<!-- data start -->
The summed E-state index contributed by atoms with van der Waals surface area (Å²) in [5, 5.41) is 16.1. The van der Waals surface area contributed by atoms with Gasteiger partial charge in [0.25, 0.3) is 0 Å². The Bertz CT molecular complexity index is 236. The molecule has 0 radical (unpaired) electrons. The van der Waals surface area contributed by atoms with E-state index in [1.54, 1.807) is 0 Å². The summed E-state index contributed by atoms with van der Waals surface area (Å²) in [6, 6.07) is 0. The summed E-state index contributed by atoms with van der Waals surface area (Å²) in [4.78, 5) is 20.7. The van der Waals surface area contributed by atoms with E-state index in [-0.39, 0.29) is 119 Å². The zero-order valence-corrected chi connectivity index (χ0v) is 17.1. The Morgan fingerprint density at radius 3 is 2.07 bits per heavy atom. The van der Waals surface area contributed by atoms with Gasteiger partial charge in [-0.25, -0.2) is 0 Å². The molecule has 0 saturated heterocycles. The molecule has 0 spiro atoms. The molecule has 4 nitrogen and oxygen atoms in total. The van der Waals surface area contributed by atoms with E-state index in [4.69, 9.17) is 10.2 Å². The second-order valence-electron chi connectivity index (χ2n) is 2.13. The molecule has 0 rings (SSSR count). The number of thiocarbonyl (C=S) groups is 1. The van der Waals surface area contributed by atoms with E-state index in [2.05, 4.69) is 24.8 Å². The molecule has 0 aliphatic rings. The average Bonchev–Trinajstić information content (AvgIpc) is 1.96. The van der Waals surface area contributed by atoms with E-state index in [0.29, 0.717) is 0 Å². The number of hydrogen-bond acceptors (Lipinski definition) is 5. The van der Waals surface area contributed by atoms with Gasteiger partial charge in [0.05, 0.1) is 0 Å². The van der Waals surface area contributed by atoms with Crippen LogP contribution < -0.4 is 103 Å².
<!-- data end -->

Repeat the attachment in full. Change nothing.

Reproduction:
The summed E-state index contributed by atoms with van der Waals surface area (Å²) in [5, 5.41) is 16.1. The van der Waals surface area contributed by atoms with Gasteiger partial charge in [0.25, 0.3) is 0 Å². The Bertz CT molecular complexity index is 236. The molecule has 0 radical (unpaired) electrons. The van der Waals surface area contributed by atoms with E-state index in [1.54, 1.807) is 0 Å². The summed E-state index contributed by atoms with van der Waals surface area (Å²) in [6, 6.07) is 0. The summed E-state index contributed by atoms with van der Waals surface area (Å²) in [4.78, 5) is 20.7. The van der Waals surface area contributed by atoms with E-state index in [-0.39, 0.29) is 119 Å². The zero-order valence-corrected chi connectivity index (χ0v) is 17.1. The Morgan fingerprint density at radius 3 is 2.07 bits per heavy atom. The van der Waals surface area contributed by atoms with Gasteiger partial charge in [-0.25, -0.2) is 0 Å². The molecule has 0 saturated heterocycles. The molecule has 0 spiro atoms. The molecule has 4 nitrogen and oxygen atoms in total. The van der Waals surface area contributed by atoms with E-state index in [4.69, 9.17) is 10.2 Å². The second-order valence-electron chi connectivity index (χ2n) is 2.13. The molecule has 0 rings (SSSR count). The number of thiocarbonyl (C=S) groups is 1. The van der Waals surface area contributed by atoms with E-state index in [2.05, 4.69) is 24.8 Å². The molecule has 0 aliphatic rings. The average Bonchev–Trinajstić information content (AvgIpc) is 1.96. The van der Waals surface area contributed by atoms with E-state index in [0.29, 0.717) is 0 Å². The number of hydrogen-bond acceptors (Lipinski definition) is 5. The van der Waals surface area contributed by atoms with Gasteiger partial charge in [0.05, 0.1) is 0 Å². The van der Waals surface area contributed by atoms with Crippen LogP contribution < -0.4 is 103 Å².